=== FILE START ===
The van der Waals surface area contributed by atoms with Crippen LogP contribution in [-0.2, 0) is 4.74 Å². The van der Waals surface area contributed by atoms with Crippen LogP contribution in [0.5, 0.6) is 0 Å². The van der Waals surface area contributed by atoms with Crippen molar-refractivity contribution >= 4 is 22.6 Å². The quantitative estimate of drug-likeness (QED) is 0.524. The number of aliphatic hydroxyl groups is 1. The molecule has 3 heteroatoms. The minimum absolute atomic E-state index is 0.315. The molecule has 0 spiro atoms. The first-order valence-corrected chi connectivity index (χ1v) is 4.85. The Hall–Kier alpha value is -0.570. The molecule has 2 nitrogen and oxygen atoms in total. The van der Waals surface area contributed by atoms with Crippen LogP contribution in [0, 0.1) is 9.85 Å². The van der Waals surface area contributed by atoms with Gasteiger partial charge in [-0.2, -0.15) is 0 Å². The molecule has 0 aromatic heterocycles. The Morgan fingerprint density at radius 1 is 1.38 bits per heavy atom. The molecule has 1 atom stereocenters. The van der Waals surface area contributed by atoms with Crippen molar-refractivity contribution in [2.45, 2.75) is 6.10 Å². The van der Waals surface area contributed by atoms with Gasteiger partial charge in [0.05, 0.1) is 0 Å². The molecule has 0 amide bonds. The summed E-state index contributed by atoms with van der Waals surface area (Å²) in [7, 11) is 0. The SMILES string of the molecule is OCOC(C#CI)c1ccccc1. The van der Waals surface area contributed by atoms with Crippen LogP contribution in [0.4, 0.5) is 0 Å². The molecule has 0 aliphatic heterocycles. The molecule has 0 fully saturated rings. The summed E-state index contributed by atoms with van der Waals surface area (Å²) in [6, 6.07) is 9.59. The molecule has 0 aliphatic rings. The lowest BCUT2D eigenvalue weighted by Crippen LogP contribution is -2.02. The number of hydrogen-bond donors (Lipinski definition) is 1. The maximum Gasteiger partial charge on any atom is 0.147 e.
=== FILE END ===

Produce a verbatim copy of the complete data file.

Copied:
The van der Waals surface area contributed by atoms with Crippen LogP contribution in [-0.2, 0) is 4.74 Å². The van der Waals surface area contributed by atoms with Crippen LogP contribution in [0.5, 0.6) is 0 Å². The van der Waals surface area contributed by atoms with Crippen molar-refractivity contribution >= 4 is 22.6 Å². The quantitative estimate of drug-likeness (QED) is 0.524. The number of aliphatic hydroxyl groups is 1. The molecule has 3 heteroatoms. The minimum absolute atomic E-state index is 0.315. The molecule has 0 spiro atoms. The first-order valence-corrected chi connectivity index (χ1v) is 4.85. The Hall–Kier alpha value is -0.570. The molecule has 2 nitrogen and oxygen atoms in total. The van der Waals surface area contributed by atoms with Crippen LogP contribution in [0, 0.1) is 9.85 Å². The van der Waals surface area contributed by atoms with Gasteiger partial charge in [-0.2, -0.15) is 0 Å². The molecule has 0 aromatic heterocycles. The Morgan fingerprint density at radius 1 is 1.38 bits per heavy atom. The molecule has 1 atom stereocenters. The van der Waals surface area contributed by atoms with Crippen molar-refractivity contribution in [2.45, 2.75) is 6.10 Å². The van der Waals surface area contributed by atoms with Gasteiger partial charge in [0.05, 0.1) is 0 Å². The molecule has 0 amide bonds. The summed E-state index contributed by atoms with van der Waals surface area (Å²) in [7, 11) is 0. The SMILES string of the molecule is OCOC(C#CI)c1ccccc1. The van der Waals surface area contributed by atoms with Crippen LogP contribution in [0.4, 0.5) is 0 Å². The molecule has 0 aliphatic heterocycles. The molecule has 0 fully saturated rings. The summed E-state index contributed by atoms with van der Waals surface area (Å²) in [6, 6.07) is 9.59. The molecule has 0 aliphatic rings. The lowest BCUT2D eigenvalue weighted by Crippen LogP contribution is -2.02. The number of hydrogen-bond donors (Lipinski definition) is 1. The maximum Gasteiger partial charge on any atom is 0.147 e.